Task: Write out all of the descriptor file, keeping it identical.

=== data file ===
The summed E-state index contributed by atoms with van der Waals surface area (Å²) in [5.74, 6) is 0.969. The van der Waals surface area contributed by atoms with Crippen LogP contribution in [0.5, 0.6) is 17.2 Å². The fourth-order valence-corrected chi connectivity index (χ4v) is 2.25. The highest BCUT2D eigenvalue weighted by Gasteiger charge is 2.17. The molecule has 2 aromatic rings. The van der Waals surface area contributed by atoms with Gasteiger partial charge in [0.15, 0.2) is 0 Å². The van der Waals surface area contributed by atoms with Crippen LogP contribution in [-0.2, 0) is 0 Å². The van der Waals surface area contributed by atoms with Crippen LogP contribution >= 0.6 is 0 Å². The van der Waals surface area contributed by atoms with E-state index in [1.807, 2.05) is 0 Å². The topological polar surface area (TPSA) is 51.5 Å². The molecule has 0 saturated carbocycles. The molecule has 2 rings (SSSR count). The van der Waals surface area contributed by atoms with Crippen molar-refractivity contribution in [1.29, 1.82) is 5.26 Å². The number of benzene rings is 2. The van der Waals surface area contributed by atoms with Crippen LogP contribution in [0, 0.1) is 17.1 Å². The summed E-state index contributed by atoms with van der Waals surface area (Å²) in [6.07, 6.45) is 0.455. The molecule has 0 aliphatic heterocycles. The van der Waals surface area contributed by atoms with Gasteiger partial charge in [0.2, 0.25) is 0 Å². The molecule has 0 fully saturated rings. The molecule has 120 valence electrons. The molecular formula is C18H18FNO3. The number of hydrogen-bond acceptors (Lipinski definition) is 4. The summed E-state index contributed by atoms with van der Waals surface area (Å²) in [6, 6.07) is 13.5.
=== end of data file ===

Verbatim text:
The summed E-state index contributed by atoms with van der Waals surface area (Å²) in [5.74, 6) is 0.969. The van der Waals surface area contributed by atoms with Crippen LogP contribution in [0.5, 0.6) is 17.2 Å². The fourth-order valence-corrected chi connectivity index (χ4v) is 2.25. The highest BCUT2D eigenvalue weighted by Gasteiger charge is 2.17. The molecule has 2 aromatic rings. The van der Waals surface area contributed by atoms with Gasteiger partial charge in [0.15, 0.2) is 0 Å². The van der Waals surface area contributed by atoms with Crippen LogP contribution in [-0.2, 0) is 0 Å². The van der Waals surface area contributed by atoms with Crippen LogP contribution >= 0.6 is 0 Å². The van der Waals surface area contributed by atoms with E-state index in [1.807, 2.05) is 0 Å². The topological polar surface area (TPSA) is 51.5 Å². The molecule has 0 saturated carbocycles. The molecule has 2 rings (SSSR count). The van der Waals surface area contributed by atoms with Crippen molar-refractivity contribution in [1.29, 1.82) is 5.26 Å². The number of benzene rings is 2. The van der Waals surface area contributed by atoms with Crippen LogP contribution in [0, 0.1) is 17.1 Å². The summed E-state index contributed by atoms with van der Waals surface area (Å²) in [6.07, 6.45) is 0.455. The molecule has 0 aliphatic heterocycles. The van der Waals surface area contributed by atoms with Gasteiger partial charge in [0.2, 0.25) is 0 Å². The molecule has 0 fully saturated rings. The molecule has 120 valence electrons. The molecular formula is C18H18FNO3. The number of hydrogen-bond acceptors (Lipinski definition) is 4. The summed E-state index contributed by atoms with van der Waals surface area (Å²) in [6, 6.07) is 13.5.